At press time, Harbaugh had sent Michigan’s athletic department an envelope containing a heavily annotated seating chart, a list of the 63,000 seat views he had found unsatisfactory, and a glowing 70-page report on section 25, row 12, seat 9, which he claimed is “exactly what the great sport of football is all about.”
Have a banana. You'll feel better.
I'm writing up the fourth game of some sort in four days and it's after 10 p.m. on a Sunday, so this will be brief. Michigan lost by two points on a last-second defensive breakdown after trailing for most of the game, only to tie it up late on a Mitch McGary layup off a brilliant inbounds play. Caris LeVert couldn't stay in front of his man on the next possession, McGary had to contest a layup, and Terrence Williams was all alone for the putback with 0.4 seconds left.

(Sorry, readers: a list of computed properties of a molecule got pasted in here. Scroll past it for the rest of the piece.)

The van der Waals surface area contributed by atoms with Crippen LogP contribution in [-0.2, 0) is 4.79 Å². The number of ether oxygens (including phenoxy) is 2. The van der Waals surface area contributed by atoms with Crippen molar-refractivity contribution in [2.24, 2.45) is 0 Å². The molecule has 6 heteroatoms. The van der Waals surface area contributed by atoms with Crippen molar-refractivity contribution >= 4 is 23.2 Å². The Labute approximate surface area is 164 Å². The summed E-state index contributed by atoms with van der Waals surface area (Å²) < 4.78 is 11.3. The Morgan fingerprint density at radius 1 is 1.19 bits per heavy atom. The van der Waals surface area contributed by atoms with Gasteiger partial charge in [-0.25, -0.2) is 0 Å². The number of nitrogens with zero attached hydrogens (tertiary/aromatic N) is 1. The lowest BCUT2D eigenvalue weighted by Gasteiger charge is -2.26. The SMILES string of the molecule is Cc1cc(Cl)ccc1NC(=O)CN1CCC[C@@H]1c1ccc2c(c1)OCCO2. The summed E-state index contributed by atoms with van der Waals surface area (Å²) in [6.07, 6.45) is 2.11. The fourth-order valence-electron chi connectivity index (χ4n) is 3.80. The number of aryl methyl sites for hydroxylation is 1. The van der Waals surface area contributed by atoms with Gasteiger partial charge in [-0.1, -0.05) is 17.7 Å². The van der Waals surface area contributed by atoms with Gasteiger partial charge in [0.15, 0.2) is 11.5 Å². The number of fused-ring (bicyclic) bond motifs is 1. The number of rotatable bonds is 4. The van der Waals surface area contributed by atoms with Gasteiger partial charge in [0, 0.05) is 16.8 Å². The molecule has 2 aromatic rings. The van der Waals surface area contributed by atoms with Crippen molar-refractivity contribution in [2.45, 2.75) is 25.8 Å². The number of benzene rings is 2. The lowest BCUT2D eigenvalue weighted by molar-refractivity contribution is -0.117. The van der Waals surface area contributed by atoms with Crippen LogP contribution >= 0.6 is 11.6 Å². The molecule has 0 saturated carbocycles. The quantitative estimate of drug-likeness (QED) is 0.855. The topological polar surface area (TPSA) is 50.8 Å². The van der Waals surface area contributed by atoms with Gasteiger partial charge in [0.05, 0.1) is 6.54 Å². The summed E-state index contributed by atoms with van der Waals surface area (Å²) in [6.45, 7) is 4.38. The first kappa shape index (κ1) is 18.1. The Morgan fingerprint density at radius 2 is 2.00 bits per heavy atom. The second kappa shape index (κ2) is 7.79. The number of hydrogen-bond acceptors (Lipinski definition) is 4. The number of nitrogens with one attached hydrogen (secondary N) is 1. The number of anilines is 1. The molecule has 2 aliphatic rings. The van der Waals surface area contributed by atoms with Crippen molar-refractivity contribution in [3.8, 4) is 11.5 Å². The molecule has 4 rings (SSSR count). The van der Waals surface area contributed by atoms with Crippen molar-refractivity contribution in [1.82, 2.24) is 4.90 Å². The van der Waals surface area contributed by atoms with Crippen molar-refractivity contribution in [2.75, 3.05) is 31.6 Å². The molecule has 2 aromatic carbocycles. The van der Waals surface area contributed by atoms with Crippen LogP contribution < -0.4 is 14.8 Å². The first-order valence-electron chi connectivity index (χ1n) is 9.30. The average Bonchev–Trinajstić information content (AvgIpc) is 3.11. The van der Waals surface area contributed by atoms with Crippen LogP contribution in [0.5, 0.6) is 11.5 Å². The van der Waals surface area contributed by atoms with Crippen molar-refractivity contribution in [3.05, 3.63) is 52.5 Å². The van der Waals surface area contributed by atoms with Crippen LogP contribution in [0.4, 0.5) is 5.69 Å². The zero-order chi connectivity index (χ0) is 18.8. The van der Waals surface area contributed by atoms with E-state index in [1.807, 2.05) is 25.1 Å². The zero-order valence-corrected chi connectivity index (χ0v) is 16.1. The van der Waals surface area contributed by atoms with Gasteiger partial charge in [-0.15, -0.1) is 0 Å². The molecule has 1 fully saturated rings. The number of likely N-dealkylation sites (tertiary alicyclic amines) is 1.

Because, based on the Twitter reaction, this is necessary to do, here are some reasons not to freak out and abandon all hope:
- The odds of Michigan shooting 31% from the field again—27% if you excise Nik Stauskas's 6/13 performance—are exceedingly low.
- Glenn Robinson III played all of nine minutes after falling hard on his back in the first half. His absence led to Michigan having to play a lot of two-big lineups, which really bogged down the offense. It also forced them to rely on freshman Zak Irvin, who struggled offensively (3/14 from the field on mostly open looks) and made a couple critical defensive errors.
- Stauskas, who single-handedly carried the offense for most of the game, rolled his ankle badly on a fast break right around the midway point of the second half. He was clearly hobbled for the rest of the game.
Michigan lost by two points against a team that, while not great, is by no means terrible; they did this despite missing a ton of open shots they'd normally make and playing without one of their best players—losing lineup versatility and the ability to switch up defenses—for most of the game. To top it off, the one guy who'd been playing well was clearly limping through much of the second half.
It's one game in a long season. The sky is still intact. Once these seemingly-minor injuries heal up—and Michigan is off until Friday—so is Michigan basketball.